Planning a Death

Planning a death, believe it or not, is part of planning a life. Who knew?

My sweetie has been interested in the dying process for a long time. It's part of how she wants to spend her retirement -- serving people in that process. When her 92-year-old parents were dying, she sang them into release. It was an amazing process.

So it wasn't exactly a surprise to me when my beloved scheduled a meeting with the lady from the Final Exit Network. It's a group of people who grew out of the Hemlock Society who advocate for "good" death.

What's a good death?

Well, there are as many definitions as there are souls, but some of the criteria for a good death are: pain-free, in my right mind, able to care for myself till the end, healthy if a little slower, falling asleep and not waking up. In our society, though, we rarely if ever talk about what we want in a death. Furthermore, when we do, or even raise the subject, our loved ones shush us as being either a) morbid or b) too young for the conversation.

A precious friend of mine is in Texas this weekend with his family making these very decisions for his aging and unwell step-dad. It's painful and uncomfortable despite the fact that his step-dad at the least had this conversation with his wife, my friend's mama.

The step-dad is in the hospital: on a feeding tube, post-heart attack, with a fractured hip that needs replacing, caught in pneumonia on a respirator, complicated further by long-term diabetes. A kind doctor took my friend and his sister aside and explained that the future of their step-dad's life looked none too rosy even if he did recover. He isn't well enough for the surgery for his hip; this means life in a wheelchair and lived in gargantuan pain or even more dramatic pain management.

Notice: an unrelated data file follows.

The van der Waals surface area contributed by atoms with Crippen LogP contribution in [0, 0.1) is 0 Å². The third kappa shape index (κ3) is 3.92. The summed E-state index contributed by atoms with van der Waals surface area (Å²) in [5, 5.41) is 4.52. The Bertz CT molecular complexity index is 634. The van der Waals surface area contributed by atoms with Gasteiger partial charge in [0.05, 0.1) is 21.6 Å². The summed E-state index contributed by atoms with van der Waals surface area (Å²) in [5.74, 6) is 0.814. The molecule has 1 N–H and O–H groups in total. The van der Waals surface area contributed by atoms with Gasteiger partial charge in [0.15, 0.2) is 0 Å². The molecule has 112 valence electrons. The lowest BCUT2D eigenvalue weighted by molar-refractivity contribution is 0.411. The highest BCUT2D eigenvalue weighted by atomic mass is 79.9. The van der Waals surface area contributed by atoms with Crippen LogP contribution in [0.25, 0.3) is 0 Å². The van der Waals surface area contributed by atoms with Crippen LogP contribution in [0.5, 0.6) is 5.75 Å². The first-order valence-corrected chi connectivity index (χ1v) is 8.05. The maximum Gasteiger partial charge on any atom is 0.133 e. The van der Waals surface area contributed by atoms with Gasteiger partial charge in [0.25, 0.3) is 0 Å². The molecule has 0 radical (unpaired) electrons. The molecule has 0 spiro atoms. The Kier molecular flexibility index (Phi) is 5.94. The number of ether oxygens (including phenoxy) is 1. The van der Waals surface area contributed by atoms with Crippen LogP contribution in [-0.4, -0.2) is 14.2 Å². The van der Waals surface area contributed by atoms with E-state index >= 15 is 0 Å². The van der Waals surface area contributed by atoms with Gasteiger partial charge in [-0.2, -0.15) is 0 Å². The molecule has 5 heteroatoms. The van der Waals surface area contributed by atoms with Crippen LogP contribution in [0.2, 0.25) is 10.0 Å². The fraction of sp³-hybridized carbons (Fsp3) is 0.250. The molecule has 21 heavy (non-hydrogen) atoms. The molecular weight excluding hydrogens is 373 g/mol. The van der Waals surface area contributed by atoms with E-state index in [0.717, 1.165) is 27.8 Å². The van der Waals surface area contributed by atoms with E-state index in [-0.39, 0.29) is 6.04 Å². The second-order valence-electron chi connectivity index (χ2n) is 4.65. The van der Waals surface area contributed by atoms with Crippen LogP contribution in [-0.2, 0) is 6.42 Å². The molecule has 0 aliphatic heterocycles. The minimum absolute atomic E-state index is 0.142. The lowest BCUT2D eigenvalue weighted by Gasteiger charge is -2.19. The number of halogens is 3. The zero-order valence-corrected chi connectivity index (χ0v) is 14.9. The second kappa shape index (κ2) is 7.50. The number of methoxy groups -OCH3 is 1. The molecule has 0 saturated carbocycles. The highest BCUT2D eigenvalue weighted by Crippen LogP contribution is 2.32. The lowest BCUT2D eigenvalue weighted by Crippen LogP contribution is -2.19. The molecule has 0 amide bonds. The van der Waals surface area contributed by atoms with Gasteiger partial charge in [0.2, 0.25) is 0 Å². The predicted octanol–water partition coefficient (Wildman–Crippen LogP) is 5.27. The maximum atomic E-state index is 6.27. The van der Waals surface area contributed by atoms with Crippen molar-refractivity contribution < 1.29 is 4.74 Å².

After the visit from the Final Exit lady, my sweetie said, "If I don't recognize you for six months, and I can't get to and from the bathroom by myself, will you please promise me you'll put me out of my misery?" She was, uh, dead serious. (Full disclosure (with much love): she can also be a bit of a cheapskate and she doesn't want me to spend all her hard-saved money on heroic measures that only prolong her discomfort; I thoroughly appreciate this about her.)

The people who have put a referendum on the November ballot in Massachusetts to allow doctor-assisted deliverance, as the Final Exit peeps say, are serious as well. There are laws about this in Oregon and Washington, and I hope it passes here in Massachusetts. Not that I think life isn't precious, it is. In fact, I think life is precious enough that we need to think and talk about how it ends, or, how each person wants their own life to end.

I was delighted to learn of the launch of The Conversation Project on Friday. Started by Pulitzer Prize-winning journalist Ellen Goodman, and affiliated with the Institute for Healthcare Improvement, it seeks to provide a free starter kit to help every person in the world have the conversation about what they want as a good death.

The 11-page PDF is a primer on what to think about, what needs talking about, and to whom and why. It's designed to help you figure out what's most important to you, and help you communicate that to those who could/might/will be/are in the situation with you. The most exciting part of it to me is that it's a beginning -- which is all The Conversation Project means it to be. The starter kit is a prompt for as many conversations as it takes with as many people as necessary to have your own version of a good death. Its opposite -- what's called a "hard" death -- can be very uncomfortable to contemplate, let alone experience.

We've all heard the ongoing and labored lament about runaway health care costs and how we have to do something about it if we want this to change. Beloved, here is something each of us can do.

Get the starter kit. Figure out what your wishes are, and begin The Conversation.

My sweetie and I ended up in laughing tears once she copped to the financial part of her desires. She told me to take the money and go on the trip of my dreams instead of adding three days or three weeks or even three months to her well-lived life. "Have a grand time on me, babe."

As Ellen Goodman said on NPR, "So, have you had the conversation?"

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